Can A Broken Heart Really 'Break' Your Heart? Doctors Say Yes

Can A Broken Heart Really Break Your Heart? Doctors Say Yes
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A wife dies within hours of her husband.  A crime victim experiences chest pain and difficulty breathing. They call this phenomenon broken heart syndrome.  
 
The heart muscle can be damaged by a surge of stress hormones triggered by extreme emotional or physical stress. And, one Marietta woman says it happened to her.  
 
Last week, former quarterback Doug Flutie posted on his Facebook page about the back-to-back deaths of his parents, who had been married 56 years. November 20, 2015, Flutie says his father, who'd been ill, had a heart attack and died in the hospital.  Less than an hour later, he says, his mother had a suspected heart attack and passed away.
 
Closer to home, a 33-year old Lilburn mother is in the ICU after collapsing at Children's Healthcare of Atlanta, where her 10-year old daughter was being treated after being hit and seriously injured by a daycare van. Family members say doctors told them the mother experienced broken heart syndrome.
  
"It almost sounds not real," says brother-in-law Daniel Davis. "It is something they don't seem to have a great explanation for, other than, in moments of stress, it is possible for your heart to shut down."
 
Anna Johnson says she'd never heard of broken heart syndrome, until it happened to her three years ago.
She and her husband were working in their East Cobb jewelry store, when a man posing as a customer asked to see a pair of diamond earrings.
 
"As soon as he got them in his hand, he pulled a gun, and he said, 'Don't move a muscle,'" says Johnson.
"It was very scary.  I was afraid to walk to the mailbox.  I was afraid to do anything."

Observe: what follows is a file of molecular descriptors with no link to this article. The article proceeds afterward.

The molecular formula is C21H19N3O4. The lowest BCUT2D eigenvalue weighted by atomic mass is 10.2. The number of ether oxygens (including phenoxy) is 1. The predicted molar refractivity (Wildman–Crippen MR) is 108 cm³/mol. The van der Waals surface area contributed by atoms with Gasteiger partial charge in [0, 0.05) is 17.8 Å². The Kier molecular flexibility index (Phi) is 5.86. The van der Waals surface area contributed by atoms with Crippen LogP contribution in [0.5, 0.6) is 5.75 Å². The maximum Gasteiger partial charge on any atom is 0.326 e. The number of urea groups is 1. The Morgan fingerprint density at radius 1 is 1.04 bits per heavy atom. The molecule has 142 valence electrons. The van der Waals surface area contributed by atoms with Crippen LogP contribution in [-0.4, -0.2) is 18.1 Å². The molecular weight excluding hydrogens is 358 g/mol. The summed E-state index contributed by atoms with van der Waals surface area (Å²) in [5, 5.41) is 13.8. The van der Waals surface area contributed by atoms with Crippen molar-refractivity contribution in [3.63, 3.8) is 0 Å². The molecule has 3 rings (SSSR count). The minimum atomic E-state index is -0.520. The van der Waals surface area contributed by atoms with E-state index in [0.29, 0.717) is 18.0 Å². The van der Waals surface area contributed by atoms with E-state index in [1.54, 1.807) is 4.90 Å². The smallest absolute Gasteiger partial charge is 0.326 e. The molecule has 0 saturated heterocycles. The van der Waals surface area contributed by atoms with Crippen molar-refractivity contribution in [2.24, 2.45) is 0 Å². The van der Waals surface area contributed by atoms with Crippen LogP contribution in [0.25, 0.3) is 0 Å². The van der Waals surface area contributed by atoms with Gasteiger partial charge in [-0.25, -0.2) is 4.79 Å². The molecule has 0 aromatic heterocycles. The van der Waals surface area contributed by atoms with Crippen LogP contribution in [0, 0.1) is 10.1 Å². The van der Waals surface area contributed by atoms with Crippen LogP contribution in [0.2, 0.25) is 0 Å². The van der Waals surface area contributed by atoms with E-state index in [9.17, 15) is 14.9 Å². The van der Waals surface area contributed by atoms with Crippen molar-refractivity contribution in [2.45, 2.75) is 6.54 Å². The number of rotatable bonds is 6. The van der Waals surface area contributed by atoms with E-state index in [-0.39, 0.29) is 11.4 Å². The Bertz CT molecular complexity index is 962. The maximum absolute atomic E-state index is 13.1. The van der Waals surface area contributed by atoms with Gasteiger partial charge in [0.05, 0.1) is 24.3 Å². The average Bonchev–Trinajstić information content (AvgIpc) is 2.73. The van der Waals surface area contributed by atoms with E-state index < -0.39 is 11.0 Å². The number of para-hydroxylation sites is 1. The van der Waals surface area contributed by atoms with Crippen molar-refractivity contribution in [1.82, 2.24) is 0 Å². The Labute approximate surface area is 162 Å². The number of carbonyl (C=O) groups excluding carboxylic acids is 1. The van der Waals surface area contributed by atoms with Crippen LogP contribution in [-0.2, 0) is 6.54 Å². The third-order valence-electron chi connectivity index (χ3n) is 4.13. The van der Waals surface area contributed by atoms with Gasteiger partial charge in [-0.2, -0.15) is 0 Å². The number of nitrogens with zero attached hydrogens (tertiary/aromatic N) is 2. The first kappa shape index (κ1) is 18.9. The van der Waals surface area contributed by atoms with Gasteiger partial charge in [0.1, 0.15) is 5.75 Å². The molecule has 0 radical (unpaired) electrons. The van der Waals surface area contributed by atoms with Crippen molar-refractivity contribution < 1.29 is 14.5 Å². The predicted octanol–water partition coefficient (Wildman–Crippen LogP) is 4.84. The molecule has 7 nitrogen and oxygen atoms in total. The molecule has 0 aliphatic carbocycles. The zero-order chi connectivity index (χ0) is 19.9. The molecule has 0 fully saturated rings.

Then, two months later, Johnson ended up in the ER, with chest pain and weakness, having what felt like a series of heart attacks.
 
Her cardiologist Emory University Hospital's Dr. Susmita Parashar says what happened to Johnson is called stress-induced cardiomyopathy, also known as broken heart syndrome.  It can be triggered by the death of a loved one, a difficult breakup, or a major trauma like Johnson experienced.
 
"The theory or hypothesis is that, due to extreme stress, it's a surge of stress hormones that temporarily damages the heart." explains Dr. Parashar.
 
While it's not technically a heart attack, it's very similar, says Parashar.  She says patients can end up in an ICU with heart muscle failure triggered by extreme physical or emotional stress.
 
"They may be very sick.  Like a heart attack or heart failure patient," says Dr. Parashar.  "So, yes, patients should be concerned when they have this diagnosis.  The good part is, most of the time, the heart muscle normalizes."
 
Anna Johnson's heart has fully recovered, and she now pays a lot attention to reducing the stress in her life.  
 
"The main thing is just pay attention to your body,." says Johnson.  "Whether you've lost your husband, or had an event that's traumatic to you, pay attention to your body. If something is off, go get a checkup." 
 

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